Which individual, group, organisation or society deserves one’s primary loyalty above the rest? That does not really matter though. What is indeed important is not to fall into the abyss created by blind loyalty but to question one’s loyalty continuously. And to question the organisation’s expectations or even demands of loyalty Organisations are not entitled to blind loyalty.

A final word of advice is to heed Mark Twain’s words relating to loyalty to a society: “Loyalty to the country always. Loyalty to the government when it deserves it” and as a general guideline for individuals: “Independence is loyalty to one’s best self and principles, and this is often disloyalty to the general idols and fetishes”.

Leon Circle 3

Prof Leon van Vuuren is Executive Director: Business and Professional Ethics at The Ethics Institute. He holds a Doctorate of Industrial Psychology from the University of Johannesburg.

Why say NO!

By: Dantia Richards

Many professionals preaching positive psychology, have over the years made saying “no” out as a wanton reaction.
“You are not a team player”
“You are lazy.”
“You don’t want to expand your skill-set.”
“You are a goodie-two-shoes.”
“You are a spoilsport.”
“You are a party pooper.”
…and these are some of the nicer ones.

Today, many employees in corporate companies suffer disciplinary action for saying “no”. Many people lose their jobs and friends because of saying “no” – but what if saying “no” is sometimes the most ethical thing to do?

Being ethical means balancing what is good for the self with what is good for others. You would maybe ask me how could saying “no” be an ethical response – especially in the workplace?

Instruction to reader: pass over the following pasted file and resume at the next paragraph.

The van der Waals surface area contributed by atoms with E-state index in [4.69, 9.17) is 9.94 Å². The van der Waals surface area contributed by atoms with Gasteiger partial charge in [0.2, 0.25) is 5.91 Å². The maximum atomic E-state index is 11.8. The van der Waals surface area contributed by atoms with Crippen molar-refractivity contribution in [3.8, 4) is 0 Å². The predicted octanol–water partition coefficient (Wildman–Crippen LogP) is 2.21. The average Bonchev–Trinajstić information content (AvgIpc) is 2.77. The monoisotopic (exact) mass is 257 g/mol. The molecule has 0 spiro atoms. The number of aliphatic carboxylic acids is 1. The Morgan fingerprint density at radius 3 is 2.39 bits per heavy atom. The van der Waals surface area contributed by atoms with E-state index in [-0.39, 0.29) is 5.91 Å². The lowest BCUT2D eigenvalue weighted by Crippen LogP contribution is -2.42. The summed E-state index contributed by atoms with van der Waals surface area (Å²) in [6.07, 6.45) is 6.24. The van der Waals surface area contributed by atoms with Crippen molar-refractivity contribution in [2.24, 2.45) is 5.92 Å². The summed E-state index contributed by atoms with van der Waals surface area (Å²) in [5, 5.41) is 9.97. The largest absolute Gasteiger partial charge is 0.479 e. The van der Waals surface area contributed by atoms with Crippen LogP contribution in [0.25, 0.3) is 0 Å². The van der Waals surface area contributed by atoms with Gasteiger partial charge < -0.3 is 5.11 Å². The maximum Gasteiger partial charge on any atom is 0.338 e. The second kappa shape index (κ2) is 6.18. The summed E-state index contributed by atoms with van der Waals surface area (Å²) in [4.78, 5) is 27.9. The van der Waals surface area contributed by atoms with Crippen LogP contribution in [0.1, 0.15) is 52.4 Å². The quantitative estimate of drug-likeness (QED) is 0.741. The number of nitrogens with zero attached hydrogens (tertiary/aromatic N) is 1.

In my line of work, I have seen many employees suffer because of always saying “yes”. They say “yes” to such an extent that they overcommit themselves; neglect their families, neglect their health, and deliver half-hearted work. They end up resigning from organisations due to work pressure or are admitted to mental institutions with stress-related causes.

How is this good for either of the parties? Employees suffer because they think they are not allowed to say “no” or wants to impress their employers by always being willing to take on additional responsibilities – and the employer suffers because client deliverables are of sub-standard quality and little value is added to the final service or product delivered to the client.

A different perspective might be an employee saying “yes” for additional tasks because other employees in their organisation fail to take responsibility for their workload. These remain below the radar. They do only the necessary to come by. They fail to plan. They fail to take ownership. They fail to be appreciative of their ability to work, the work itself and has little or no pride in the contribution they can make towards their personal growth as well as the growth of their organisation. They in themselves act unethically and egotistically.

By saying “yes” in this instance, you think you might be helping your colleague, but you are not doing anyone any favours. You are once again over-committing yourself, supporting your colleague in their procrastination and lack of motivation – and prevent them from taking responsibility for their actions – or lack thereof. The outcome of your decision will remain the same. There will be no good for anyone involved.

Yes, we all have our KPIs and work-related responsibilities, and please do not think I am advocating a culture of reluctance to support and assist our colleagues whenever there is a need. I am merely advising you to take cognisance of, and encourage a culture of responsible and ethical decision-making on a very personal level. A culture of mindful consideration for the good of the self and the other.